Why Native CSS Variables Will Be A Good Addition

On Monday I walked through css custom properties for cascading variables and mentioned that some people have objections to variables becoming part of the css language. Two notable objectors are Jeremy Keith and Chris Coyier.


Note: This post includes an audio version. If you don’t see the audio above, Click here to listen.

Before the holidays both made arguments against adding variables directly to css. I’d like to cover their objects and then talk about why I disagree and think css variables will be a good addition to the language.

The arguments come down to 2 things. First is to question whether variables are necessary in css given that we have variables in css preprocessors. The idea being that we shouldn’t automatically add this abstraction layer, just because it enables us to abstract our code more. The second is that they would make css more difficult for beginners to learn.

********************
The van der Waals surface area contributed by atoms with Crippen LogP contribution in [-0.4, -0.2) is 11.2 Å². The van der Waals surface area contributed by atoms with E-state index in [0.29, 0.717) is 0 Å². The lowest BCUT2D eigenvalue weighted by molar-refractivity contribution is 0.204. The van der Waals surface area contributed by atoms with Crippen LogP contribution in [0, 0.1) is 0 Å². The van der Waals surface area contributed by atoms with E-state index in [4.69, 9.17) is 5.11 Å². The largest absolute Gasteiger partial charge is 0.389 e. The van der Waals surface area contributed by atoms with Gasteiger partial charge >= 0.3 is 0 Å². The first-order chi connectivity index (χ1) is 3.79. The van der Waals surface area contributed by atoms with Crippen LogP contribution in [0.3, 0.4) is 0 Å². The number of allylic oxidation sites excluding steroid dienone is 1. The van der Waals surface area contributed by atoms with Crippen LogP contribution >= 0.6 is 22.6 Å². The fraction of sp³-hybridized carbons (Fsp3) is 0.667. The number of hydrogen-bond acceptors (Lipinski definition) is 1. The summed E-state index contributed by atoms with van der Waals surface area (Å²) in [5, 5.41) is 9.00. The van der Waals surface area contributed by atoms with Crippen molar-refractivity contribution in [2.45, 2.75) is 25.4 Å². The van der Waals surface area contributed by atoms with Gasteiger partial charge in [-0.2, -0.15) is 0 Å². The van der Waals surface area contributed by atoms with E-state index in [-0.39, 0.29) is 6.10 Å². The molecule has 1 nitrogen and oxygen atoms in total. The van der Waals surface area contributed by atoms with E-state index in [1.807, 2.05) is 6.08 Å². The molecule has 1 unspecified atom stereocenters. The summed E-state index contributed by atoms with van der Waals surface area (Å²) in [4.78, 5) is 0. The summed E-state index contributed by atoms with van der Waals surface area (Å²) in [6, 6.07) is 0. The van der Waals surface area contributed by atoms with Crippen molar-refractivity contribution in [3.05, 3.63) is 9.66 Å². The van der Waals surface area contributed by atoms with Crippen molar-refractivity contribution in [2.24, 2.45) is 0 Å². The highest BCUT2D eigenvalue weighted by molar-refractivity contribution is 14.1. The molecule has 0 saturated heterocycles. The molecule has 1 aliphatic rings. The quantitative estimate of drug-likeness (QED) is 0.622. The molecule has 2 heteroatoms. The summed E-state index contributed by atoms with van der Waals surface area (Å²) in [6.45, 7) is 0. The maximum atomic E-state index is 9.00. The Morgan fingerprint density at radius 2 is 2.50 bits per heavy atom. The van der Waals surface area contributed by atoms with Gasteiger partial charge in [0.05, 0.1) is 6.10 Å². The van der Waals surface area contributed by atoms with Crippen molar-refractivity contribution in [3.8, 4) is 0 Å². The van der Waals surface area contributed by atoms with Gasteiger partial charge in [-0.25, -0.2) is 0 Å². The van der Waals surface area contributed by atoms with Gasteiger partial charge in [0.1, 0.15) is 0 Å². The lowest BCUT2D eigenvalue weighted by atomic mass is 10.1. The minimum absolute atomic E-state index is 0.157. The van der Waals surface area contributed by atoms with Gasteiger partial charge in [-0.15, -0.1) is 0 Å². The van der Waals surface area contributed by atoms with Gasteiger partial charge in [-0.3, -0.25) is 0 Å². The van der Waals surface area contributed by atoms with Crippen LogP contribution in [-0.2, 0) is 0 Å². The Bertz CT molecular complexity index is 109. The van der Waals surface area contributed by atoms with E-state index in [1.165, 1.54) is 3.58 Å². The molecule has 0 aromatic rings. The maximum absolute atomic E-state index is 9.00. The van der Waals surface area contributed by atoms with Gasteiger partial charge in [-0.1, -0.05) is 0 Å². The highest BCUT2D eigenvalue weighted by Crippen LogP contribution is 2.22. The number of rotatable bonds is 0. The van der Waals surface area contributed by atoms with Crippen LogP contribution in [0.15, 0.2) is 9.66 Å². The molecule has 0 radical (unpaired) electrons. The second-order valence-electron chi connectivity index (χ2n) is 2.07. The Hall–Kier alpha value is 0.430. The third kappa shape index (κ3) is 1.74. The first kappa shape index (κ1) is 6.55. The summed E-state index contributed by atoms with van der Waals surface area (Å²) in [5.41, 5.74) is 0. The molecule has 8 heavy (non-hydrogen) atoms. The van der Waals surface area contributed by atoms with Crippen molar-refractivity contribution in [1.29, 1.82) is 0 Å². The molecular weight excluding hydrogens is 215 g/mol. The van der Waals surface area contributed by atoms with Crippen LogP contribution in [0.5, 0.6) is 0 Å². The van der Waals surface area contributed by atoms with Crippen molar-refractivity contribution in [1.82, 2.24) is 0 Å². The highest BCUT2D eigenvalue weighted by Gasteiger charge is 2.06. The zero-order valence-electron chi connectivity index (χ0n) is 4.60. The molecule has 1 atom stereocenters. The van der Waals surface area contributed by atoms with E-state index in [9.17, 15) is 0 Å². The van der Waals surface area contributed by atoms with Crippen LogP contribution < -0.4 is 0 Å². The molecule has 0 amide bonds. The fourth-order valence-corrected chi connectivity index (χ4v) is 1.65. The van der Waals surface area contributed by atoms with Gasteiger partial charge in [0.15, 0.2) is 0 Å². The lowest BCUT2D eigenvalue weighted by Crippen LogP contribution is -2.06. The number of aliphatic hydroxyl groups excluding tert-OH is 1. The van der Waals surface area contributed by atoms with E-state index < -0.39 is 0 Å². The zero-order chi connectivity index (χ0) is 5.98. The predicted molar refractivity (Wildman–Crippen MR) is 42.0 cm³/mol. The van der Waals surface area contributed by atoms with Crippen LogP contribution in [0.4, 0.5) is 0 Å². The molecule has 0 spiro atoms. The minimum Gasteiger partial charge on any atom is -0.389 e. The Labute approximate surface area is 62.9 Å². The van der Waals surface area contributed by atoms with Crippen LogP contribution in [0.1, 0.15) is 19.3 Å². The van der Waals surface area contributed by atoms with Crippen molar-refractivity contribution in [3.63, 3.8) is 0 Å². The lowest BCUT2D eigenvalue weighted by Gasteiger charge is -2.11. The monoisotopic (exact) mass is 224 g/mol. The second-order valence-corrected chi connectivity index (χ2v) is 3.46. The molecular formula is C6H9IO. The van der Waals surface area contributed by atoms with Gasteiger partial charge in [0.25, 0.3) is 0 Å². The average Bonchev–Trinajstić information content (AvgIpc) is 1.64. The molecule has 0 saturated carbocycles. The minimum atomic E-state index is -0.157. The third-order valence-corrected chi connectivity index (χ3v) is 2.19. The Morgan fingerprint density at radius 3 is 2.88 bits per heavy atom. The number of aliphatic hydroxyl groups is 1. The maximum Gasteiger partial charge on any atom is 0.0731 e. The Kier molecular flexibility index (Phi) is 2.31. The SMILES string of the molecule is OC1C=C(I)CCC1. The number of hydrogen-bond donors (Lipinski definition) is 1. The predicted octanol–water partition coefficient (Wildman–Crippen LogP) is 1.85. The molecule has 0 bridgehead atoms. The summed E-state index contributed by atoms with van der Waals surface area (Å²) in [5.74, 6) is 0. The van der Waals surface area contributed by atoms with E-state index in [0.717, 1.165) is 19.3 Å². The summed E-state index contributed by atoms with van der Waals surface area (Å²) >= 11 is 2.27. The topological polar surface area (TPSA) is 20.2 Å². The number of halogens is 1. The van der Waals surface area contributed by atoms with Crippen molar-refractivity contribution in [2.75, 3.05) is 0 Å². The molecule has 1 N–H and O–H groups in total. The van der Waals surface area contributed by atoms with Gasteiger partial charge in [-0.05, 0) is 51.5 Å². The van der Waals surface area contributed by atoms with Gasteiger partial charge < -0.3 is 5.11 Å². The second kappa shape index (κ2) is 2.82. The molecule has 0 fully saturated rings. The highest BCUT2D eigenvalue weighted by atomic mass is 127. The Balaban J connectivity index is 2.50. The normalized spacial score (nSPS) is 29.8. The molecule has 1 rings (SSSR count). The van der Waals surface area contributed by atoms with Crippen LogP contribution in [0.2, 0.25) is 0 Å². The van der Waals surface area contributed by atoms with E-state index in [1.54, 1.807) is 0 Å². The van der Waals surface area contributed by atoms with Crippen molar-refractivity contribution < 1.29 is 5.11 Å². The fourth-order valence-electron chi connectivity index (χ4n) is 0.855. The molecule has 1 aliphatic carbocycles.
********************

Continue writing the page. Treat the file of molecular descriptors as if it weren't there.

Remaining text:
Here are Jeremy’s and Chris’ articles. They’ll do a better job explaining their objections than I ever will.

Are CSS Variables Needed?

In some respects I have a hard time understanding how this could be a question. If they aren’t necessary in css then by the same logic once variables were part of Less they weren’t necessary in Sass. However I don’t think that’s what Jeremy or Chris is really saying.

While it’s true that variables exist in preprocessors there’s at least one thing they can’t do in a preprocessor that they would be able to do natively in css and that’s interact with Javascript.

Javascript never sees preprocessed variables. It only sees the resulting processed output. I think being able to read and directly manipulate variables opens up interesting use cases. This alone makes it worthwhile to add variables to css.

CSS is Easy to Learn

The main argument though, is that adding variables to css will make the language more difficult to learn. One major benefit of css is how easy it is for people to pick up and get started. This ease of entry is part of the beauty of the language.